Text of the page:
Interview with Glenn Muller

In which genre do you write, and which authors have influenced you?
My favourite genre is the thriller or suspense novel. I'm also a fan of crime fiction / mystery so I stir those elements into my stories. I've been influenced by the likes of Elmore Leonard, John Le Carre, Clive Cussler, Tom Clancy, Raymond Chandler, and Alistair MacLean to name a few. These authors maintain a good pace with action scenes, are masters of dialogue, and know how to provide technical detail without bogging down the story.
Where do you like to write?
I have an office in my home with a large desk and shelving unit that holds the usual equipment, and cables everywhere. My main computer is a laptop that stays on the desk where I usually write, but I often take a netbook to another room, or outside, for a change of scenery or for some company.
What is your creative process?
I spend a great deal of time thinking about a plot and possible characters before attempting to type anything out. Even then, I don't write sequentially, I prefer to write scenes as they inspire me rather than starting at the beginning and writing through to the end of a story. During this phase my chapters have names, rather than numbers, to give me a hint of what happens in each, as in, "Roland finds the hidden diary" or "Sarah's house burns down". That way I can rearrange the order if need be.

The exception to this is when I write short stories. Generally, this format deals with a single idea, and since I can see from the start right through to the finish I often treat the whole as just one chapter and pound through it. Of course, anything I write gets rewritten repeatedly until I can't find another way to improve it.
Which point of view do you prefer?
For short stories, I like to use the first person as it quickly establishes the main character's views on life, and brings the reader up to speed with a few passages of inner dialogue.

For novels, I find first person to be a bit self-indulgent so I prefer to go with third person omniscient. This gives the reader more variety and different angles from which to see the story.

No matter what the point of view, however; I feel it is important to keep the story moving and maintain interest with twists and doses of humour. If my story doesn't surprise or make the reader laugh at least once, then it gets redone until it does.
Which parts of the process do you like the most, and the least?
The part I like the least is when an idea won't lay nicely on the page. I once spent two weeks on a single paragraph about the renovation of an old building. It was frustrating at the time, but it now glides nicely past the eye and perfectly sets up an action scene a few pages later.

My favourite part is editing what I have written. Writing first drafts is like forging a trail through deep snow. The editing stage makes me feel like a jeweler who's been given a rough diamond - each time I polish it the piece sparkles a little more.
What drove your decision to publish independently?
Time, mostly. Having invested years in writing my novel, Torque, and several months of querying agents and traditional publishing houses with scarcely a nibble, I realized that there was little they could give me that I couldn't do, or source out, for myself.

Even writers accepted into contract can wait another year or two to see their book published and, unless you are an established author, there is no little or no budget for marketing at the end of it all. By maintaining control I choose who helps to edit the book, when and where it gets promoted, and everything gets done when I want it done.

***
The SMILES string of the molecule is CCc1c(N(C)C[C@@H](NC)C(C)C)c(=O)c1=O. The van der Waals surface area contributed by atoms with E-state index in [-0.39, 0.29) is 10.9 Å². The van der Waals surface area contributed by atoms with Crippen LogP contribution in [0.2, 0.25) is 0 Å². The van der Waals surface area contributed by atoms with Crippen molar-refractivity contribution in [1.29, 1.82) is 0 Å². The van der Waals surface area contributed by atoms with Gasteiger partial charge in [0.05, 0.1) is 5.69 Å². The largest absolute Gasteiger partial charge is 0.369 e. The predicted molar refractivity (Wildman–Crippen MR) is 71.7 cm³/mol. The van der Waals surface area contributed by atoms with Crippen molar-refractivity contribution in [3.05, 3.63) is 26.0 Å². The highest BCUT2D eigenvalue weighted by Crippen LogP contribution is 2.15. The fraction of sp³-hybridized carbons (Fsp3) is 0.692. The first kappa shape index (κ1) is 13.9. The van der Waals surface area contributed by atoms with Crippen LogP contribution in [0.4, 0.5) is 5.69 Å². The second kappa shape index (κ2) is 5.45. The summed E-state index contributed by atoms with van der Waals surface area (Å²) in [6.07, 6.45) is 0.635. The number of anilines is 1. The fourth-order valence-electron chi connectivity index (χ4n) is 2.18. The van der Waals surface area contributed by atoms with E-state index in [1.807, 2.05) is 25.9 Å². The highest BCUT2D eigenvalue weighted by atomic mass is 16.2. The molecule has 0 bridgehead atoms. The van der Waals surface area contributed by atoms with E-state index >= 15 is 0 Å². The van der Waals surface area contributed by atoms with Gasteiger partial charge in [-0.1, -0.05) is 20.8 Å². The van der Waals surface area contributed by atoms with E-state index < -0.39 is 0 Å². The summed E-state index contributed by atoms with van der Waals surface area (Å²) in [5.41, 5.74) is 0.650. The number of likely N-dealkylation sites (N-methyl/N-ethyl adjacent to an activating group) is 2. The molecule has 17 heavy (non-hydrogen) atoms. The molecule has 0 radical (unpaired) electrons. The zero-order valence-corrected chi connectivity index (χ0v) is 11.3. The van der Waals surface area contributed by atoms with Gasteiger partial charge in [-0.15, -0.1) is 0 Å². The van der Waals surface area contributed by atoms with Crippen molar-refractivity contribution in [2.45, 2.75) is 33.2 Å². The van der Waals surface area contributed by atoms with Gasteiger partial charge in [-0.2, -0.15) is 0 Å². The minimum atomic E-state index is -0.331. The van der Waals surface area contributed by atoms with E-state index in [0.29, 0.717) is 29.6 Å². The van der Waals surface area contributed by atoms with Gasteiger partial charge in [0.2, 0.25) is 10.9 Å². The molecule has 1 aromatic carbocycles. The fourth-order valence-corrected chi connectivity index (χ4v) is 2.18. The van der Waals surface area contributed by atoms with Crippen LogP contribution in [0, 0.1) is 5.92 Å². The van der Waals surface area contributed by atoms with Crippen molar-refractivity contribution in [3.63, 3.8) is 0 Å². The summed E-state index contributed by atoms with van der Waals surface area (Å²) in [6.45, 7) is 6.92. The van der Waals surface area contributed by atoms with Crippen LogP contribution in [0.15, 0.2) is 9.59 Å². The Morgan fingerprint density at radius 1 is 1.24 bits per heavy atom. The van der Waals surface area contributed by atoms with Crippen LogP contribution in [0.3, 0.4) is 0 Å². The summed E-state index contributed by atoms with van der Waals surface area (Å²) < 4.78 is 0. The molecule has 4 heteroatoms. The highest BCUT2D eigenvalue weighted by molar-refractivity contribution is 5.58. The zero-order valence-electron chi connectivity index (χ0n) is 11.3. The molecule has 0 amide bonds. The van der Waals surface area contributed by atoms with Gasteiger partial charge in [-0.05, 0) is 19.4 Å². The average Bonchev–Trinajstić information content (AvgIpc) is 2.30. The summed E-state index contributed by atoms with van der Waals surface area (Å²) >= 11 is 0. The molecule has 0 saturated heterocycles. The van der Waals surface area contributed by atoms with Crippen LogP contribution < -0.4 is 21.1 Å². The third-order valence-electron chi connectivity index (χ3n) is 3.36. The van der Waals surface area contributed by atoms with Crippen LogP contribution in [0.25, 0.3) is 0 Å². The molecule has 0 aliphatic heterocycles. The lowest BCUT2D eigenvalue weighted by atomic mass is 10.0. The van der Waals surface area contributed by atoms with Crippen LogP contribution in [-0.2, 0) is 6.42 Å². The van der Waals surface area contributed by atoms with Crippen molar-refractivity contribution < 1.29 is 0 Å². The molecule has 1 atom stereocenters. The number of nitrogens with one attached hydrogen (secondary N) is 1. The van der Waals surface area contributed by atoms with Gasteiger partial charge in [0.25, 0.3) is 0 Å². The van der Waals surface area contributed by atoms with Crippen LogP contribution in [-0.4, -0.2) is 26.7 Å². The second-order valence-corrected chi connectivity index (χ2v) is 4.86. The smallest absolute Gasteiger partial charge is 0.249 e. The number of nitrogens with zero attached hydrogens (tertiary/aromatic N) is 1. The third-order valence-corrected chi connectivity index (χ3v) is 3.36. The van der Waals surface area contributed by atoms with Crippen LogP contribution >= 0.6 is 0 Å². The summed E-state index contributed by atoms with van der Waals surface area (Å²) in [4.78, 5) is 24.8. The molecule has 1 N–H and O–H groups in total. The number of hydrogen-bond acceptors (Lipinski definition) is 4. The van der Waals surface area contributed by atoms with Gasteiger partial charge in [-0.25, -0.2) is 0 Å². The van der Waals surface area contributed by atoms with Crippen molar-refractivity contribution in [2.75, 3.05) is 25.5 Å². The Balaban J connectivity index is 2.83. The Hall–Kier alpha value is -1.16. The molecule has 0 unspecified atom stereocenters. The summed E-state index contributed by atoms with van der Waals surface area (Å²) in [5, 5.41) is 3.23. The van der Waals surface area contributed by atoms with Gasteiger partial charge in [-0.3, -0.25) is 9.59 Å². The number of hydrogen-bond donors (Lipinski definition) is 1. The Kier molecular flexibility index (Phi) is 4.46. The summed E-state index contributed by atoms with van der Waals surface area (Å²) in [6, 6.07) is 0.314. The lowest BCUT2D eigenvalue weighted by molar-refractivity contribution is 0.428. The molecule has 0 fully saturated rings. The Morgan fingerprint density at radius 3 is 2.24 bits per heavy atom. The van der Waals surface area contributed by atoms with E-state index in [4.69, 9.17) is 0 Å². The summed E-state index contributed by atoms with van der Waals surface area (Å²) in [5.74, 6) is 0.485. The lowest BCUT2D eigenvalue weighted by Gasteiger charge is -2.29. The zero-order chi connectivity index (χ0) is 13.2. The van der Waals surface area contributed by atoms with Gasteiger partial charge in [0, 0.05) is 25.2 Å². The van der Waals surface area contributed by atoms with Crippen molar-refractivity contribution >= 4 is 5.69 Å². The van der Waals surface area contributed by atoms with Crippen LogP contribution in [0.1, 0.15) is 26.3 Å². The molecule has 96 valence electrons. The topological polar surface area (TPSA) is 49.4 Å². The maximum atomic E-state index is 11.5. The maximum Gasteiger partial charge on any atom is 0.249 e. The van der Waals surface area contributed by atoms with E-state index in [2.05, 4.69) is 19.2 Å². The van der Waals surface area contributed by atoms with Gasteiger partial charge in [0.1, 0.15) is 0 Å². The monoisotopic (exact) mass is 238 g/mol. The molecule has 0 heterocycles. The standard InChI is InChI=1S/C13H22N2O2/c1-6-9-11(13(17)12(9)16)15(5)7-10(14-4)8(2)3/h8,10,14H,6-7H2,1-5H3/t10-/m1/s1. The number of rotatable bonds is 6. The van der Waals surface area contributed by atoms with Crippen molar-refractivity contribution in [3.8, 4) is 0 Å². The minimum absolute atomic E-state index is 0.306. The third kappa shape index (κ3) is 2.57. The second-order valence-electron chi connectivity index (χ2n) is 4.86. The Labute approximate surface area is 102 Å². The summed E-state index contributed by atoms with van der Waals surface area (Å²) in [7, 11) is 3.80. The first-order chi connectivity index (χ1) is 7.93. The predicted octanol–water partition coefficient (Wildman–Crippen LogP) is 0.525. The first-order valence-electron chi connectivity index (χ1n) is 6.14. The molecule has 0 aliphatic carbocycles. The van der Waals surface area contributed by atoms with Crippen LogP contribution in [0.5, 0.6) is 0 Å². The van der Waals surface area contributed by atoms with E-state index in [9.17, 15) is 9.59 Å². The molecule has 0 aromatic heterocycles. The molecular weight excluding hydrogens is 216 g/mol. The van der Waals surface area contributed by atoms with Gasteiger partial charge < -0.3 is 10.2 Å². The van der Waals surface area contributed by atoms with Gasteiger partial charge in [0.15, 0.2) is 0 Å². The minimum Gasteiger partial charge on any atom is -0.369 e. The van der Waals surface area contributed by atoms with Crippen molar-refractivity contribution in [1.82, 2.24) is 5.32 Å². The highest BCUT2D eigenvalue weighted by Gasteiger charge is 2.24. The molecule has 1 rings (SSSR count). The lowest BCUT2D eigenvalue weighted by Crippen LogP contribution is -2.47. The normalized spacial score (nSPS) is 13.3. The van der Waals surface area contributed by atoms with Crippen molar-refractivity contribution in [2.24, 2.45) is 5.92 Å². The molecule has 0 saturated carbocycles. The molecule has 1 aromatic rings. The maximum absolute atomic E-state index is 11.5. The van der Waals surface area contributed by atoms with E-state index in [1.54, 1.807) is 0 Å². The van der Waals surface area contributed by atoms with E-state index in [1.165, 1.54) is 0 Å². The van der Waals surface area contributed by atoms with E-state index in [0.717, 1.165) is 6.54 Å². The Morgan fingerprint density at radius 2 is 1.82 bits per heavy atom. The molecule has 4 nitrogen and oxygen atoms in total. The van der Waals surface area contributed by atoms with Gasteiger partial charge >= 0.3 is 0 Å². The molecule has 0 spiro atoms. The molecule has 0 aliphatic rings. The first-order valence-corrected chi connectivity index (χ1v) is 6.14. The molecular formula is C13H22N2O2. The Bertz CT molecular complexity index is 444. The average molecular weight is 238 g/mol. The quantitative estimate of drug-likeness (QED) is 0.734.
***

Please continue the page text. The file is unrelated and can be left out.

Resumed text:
Would you like to share any final thoughts?
For the most part, writing is a solitary sport but it is important to get feedback along the way. Find someone who is capable to edit your manuscripts - and pay attention to what they tell you.

Writer's may create characters but it is the reader that ultimately gives them life. If you want to makes an author's day then download their novel and animate the world within. If you want to make an author's week then post a review.

Finally, I'd like to acknowledge Smashwords for providing such a user-friendly platform for authors looking to publish independently. Also, thank-you to everyone who spent the time reading this interview, and to those who download my work - you're the best!

If you have comments or questions, I can be contacted via email: gmwrites@hotmail.com
Published 2018-03-14.
Smashwords Interviews are created by the profiled author, publisher or reader.

Books by This Author

The Letterhead Affair
Price: $1.99 USD. Words: 12,130. Language: English. Published: December 15, 2014. Categories: Fiction » Thriller & suspense » Action & suspense
In this short thriller, Saul Ryerson is a historical-fiction novelist who develops a very dangerous style, but no matter how much history he's created, he can't escape his own past. Written by the author of Torque, this witty fast-paced thriller set in the Florida Keys can be read in one sitting - it's a perfect hour or two of escapism!
Torque
Price: $5.99 USD. Words: 89,780. Language: English. Published: February 2, 2013. Categories: Fiction » Thriller & suspense » Crime thriller
(4.50 from 2 reviews)
After nine years on the road, Chas Fenn knows how to avoid accidental death - it's the intentional kind that gives him trouble. The intentional kind is the seductive Brittany Reis, who plans to carve a niche in the street drug trade with a new hallucinogen. When Fenn gets caught between Reis and her ambition, his life take a dangerous detour where the normal rules don't apply.